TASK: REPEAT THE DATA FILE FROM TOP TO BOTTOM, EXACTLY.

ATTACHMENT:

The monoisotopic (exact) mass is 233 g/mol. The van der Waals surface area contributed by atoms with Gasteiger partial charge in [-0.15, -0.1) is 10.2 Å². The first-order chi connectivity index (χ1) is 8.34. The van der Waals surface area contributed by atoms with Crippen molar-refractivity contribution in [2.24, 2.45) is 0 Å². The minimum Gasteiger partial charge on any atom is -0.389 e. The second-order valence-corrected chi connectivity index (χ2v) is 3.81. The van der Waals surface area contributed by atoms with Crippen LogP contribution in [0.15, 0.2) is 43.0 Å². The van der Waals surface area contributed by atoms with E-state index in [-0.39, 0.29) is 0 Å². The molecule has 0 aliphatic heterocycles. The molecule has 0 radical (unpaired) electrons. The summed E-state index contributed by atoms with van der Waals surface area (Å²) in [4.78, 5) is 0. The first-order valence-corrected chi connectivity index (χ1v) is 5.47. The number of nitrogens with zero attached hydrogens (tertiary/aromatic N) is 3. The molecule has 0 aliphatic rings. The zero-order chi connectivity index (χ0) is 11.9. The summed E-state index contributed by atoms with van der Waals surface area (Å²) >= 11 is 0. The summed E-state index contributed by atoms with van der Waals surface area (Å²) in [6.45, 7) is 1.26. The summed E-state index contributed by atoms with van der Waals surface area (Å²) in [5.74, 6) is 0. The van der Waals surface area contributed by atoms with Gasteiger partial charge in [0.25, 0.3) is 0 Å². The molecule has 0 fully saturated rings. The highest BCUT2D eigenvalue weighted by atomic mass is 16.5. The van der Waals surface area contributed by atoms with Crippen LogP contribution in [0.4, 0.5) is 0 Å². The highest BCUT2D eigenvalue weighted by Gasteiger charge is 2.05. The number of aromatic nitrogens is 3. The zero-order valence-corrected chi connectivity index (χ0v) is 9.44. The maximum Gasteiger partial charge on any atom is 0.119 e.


The monoisotopic (exact) mass is 233 g/mol. The van der Waals surface area contributed by atoms with Gasteiger partial charge in [-0.15, -0.1) is 10.2 Å². The first-order chi connectivity index (χ1) is 8.34. The van der Waals surface area contributed by atoms with Crippen molar-refractivity contribution in [2.24, 2.45) is 0 Å². The minimum Gasteiger partial charge on any atom is -0.389 e. The second-order valence-corrected chi connectivity index (χ2v) is 3.81. The van der Waals surface area contributed by atoms with Crippen LogP contribution in [0.15, 0.2) is 43.0 Å². The van der Waals surface area contributed by atoms with E-state index in [-0.39, 0.29) is 0 Å². The molecule has 0 aliphatic heterocycles. The molecule has 0 radical (unpaired) electrons. The summed E-state index contributed by atoms with van der Waals surface area (Å²) in [4.78, 5) is 0. The first-order valence-corrected chi connectivity index (χ1v) is 5.47. The number of nitrogens with zero attached hydrogens (tertiary/aromatic N) is 3. The molecule has 0 aliphatic rings. The zero-order chi connectivity index (χ0) is 11.9. The summed E-state index contributed by atoms with van der Waals surface area (Å²) >= 11 is 0. The summed E-state index contributed by atoms with van der Waals surface area (Å²) in [6.45, 7) is 1.26. The summed E-state index contributed by atoms with van der Waals surface area (Å²) in [5.74, 6) is 0. The van der Waals surface area contributed by atoms with Gasteiger partial charge in [0.25, 0.3) is 0 Å². The molecule has 0 fully saturated rings. The highest BCUT2D eigenvalue weighted by atomic mass is 16.5. The van der Waals surface area contributed by atoms with Crippen LogP contribution in [0.4, 0.5) is 0 Å². The highest BCUT2D eigenvalue weighted by Gasteiger charge is 2.05. The number of aromatic nitrogens is 3. The zero-order valence-corrected chi connectivity index (χ0v) is 9.44. The maximum Gasteiger partial charge on any atom is 0.119 e.